Derrickson, James Gaunt
Rank : Capt.
Regiment : 66th New York Infantry Regiment. Co. B.
Service : 1861 October 1861-1865 March
James Gaunt Derrickson, born on June 6, 1841, was the eldest son of James T. Derrickson, a pioneer paper merchant in New York City, and Eleanor Jane Buchanan. Twenty years old and just out of college (he attended the University of the City of New York), Derrickson mustered with Co. B of the 66th New York Volunteers as a 2nd Lieutenant, in October 1861. After campaigns in the Chickahominy swamps during the Fair Oaks and Seven Days campaigns in 1862, Derrickson, suffering from exposure, was hospitalized at Camp Confidence. He was promoted to adjutant of the New York 66th in August 1862 and fought in several key battles, including Antietam and Fredericksburg. The following December, he was appointed captain of Co. C. He fought at Chancellorsville and Gettysburg, and on July 3, 1863, was promoted to Acting Division Ordinance Officer for the First Division, Second Corps in the Army of the Potomac. He held this position until he was captured on June 22, 1864, near Petersburg, Virginia. He was first detained at Libby Prison in Richmond, but spent time at prisons in Macon, Georgia, and Columbia, South Carolina. He was paroled 8 months later in March 1865, from North East Ferry, North Carolina. He was discharged from the army two months later.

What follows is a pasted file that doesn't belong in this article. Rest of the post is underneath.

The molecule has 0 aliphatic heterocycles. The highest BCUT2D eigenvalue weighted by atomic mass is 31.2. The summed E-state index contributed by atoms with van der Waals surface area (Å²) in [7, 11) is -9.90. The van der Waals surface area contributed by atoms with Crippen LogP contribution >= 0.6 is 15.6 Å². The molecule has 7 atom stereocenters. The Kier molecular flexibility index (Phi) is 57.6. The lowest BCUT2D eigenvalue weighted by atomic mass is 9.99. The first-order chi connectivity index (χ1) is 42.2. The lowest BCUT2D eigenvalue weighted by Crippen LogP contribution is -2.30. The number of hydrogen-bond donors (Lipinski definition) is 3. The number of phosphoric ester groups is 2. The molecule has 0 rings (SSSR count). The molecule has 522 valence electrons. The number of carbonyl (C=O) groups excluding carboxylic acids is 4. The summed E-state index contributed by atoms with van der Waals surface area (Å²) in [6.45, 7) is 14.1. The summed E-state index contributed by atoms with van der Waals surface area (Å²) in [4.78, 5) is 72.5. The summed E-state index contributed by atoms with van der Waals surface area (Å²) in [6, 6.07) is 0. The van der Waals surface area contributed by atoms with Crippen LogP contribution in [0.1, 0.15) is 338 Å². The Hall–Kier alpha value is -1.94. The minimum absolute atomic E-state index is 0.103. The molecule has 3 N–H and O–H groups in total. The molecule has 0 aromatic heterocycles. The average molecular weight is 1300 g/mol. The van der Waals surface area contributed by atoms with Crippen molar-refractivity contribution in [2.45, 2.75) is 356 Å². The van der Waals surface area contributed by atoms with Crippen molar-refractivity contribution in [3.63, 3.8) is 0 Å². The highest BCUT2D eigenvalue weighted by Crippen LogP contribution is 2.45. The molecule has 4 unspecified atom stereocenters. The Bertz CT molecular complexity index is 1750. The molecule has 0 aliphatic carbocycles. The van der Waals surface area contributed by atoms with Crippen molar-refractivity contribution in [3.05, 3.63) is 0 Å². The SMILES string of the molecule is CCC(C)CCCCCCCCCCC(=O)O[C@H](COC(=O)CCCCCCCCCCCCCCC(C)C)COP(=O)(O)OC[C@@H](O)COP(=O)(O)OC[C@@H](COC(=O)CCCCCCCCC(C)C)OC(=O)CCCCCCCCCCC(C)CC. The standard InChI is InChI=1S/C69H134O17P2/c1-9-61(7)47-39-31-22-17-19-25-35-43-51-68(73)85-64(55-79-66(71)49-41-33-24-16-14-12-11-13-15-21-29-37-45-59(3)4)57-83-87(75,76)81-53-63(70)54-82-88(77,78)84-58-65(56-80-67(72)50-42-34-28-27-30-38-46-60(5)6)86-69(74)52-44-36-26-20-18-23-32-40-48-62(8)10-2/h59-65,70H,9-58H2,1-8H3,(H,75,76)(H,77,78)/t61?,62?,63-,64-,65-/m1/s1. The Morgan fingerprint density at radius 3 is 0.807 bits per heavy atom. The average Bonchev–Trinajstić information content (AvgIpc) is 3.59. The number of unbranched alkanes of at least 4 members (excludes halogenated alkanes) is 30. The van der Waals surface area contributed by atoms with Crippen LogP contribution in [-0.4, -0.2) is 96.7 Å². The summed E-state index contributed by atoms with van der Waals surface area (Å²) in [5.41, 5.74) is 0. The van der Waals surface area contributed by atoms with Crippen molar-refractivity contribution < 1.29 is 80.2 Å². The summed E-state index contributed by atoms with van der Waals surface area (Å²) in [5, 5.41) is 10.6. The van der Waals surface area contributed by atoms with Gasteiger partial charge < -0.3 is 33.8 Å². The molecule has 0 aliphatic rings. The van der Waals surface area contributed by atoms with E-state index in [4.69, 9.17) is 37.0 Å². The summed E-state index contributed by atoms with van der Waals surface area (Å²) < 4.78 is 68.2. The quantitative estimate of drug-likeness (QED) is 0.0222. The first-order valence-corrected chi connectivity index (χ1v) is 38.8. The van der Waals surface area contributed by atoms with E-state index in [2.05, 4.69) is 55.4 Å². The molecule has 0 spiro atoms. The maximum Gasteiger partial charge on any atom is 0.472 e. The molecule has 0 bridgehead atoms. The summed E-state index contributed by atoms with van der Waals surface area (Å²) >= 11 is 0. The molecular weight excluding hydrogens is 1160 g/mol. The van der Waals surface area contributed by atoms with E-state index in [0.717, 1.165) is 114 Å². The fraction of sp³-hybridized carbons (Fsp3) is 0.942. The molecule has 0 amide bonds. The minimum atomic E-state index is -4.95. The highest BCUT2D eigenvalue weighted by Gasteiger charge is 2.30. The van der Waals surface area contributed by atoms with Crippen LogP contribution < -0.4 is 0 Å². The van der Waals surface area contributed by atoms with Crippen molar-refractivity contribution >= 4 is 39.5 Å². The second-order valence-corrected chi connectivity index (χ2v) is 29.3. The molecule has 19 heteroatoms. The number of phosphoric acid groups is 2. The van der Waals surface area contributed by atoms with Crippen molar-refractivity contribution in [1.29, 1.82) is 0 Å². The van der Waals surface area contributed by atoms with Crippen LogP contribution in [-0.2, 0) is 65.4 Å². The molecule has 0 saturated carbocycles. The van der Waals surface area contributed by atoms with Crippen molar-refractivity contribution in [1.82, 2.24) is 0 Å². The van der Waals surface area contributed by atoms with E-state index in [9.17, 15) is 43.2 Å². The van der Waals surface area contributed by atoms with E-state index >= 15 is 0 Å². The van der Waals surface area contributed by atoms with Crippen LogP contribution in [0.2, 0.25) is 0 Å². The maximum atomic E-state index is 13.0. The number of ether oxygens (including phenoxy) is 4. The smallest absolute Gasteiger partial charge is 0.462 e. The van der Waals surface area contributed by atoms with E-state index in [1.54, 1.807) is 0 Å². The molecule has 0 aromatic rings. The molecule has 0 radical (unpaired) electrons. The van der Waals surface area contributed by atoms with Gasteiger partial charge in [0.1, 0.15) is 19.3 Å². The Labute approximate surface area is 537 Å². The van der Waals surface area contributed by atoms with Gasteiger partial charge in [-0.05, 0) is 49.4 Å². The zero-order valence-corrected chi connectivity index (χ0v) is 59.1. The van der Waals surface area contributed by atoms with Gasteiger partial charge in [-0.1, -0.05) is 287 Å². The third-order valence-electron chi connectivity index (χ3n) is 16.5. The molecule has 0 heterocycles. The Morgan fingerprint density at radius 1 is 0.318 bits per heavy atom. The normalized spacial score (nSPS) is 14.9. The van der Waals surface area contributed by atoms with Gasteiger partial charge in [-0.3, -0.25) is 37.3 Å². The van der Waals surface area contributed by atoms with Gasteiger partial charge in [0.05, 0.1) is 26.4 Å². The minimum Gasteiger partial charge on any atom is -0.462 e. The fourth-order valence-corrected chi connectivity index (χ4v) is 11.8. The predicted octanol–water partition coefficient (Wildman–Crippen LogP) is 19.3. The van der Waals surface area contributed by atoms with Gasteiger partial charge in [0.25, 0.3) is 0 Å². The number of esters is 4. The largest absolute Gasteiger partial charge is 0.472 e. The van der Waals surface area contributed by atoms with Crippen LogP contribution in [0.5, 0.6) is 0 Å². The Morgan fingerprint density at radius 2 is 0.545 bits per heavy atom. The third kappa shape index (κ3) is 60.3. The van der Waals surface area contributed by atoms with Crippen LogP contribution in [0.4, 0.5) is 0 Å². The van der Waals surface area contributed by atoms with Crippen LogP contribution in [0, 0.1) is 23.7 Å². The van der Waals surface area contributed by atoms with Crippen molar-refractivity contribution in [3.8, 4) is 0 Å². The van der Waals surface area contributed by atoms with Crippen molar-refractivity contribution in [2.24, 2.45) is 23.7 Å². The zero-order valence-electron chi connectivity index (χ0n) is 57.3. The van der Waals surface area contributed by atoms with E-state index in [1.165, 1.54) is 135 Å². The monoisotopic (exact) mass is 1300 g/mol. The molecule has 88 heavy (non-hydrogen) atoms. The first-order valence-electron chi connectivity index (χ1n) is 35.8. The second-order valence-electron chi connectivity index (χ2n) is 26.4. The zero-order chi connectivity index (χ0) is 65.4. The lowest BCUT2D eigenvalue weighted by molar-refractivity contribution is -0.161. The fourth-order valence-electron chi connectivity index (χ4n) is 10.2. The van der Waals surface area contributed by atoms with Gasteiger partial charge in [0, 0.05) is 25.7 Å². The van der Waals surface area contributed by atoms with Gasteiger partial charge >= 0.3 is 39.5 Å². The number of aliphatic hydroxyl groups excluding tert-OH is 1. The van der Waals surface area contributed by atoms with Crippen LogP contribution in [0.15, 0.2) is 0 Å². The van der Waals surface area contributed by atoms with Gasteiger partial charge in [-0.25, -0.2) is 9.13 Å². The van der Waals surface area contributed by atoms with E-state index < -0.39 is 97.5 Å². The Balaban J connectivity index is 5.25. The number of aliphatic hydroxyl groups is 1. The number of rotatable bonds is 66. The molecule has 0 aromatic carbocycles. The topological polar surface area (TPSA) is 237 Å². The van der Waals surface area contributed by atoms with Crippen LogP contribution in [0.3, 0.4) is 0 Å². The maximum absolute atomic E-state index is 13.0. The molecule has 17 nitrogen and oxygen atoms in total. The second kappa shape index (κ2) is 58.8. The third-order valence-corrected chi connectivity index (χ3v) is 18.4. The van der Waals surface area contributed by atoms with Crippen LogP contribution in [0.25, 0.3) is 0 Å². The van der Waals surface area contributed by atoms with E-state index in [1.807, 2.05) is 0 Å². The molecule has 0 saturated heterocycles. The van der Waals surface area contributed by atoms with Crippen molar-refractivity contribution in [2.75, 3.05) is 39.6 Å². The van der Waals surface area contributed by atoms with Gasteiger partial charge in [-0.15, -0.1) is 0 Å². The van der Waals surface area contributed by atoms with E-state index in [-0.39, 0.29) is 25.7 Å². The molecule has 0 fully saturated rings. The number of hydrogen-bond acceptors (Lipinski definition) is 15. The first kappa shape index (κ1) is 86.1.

After the war, Derrickson worked at his father's paper business, but drowned while inspecting a paper mill on Friday, October, 13, 1865.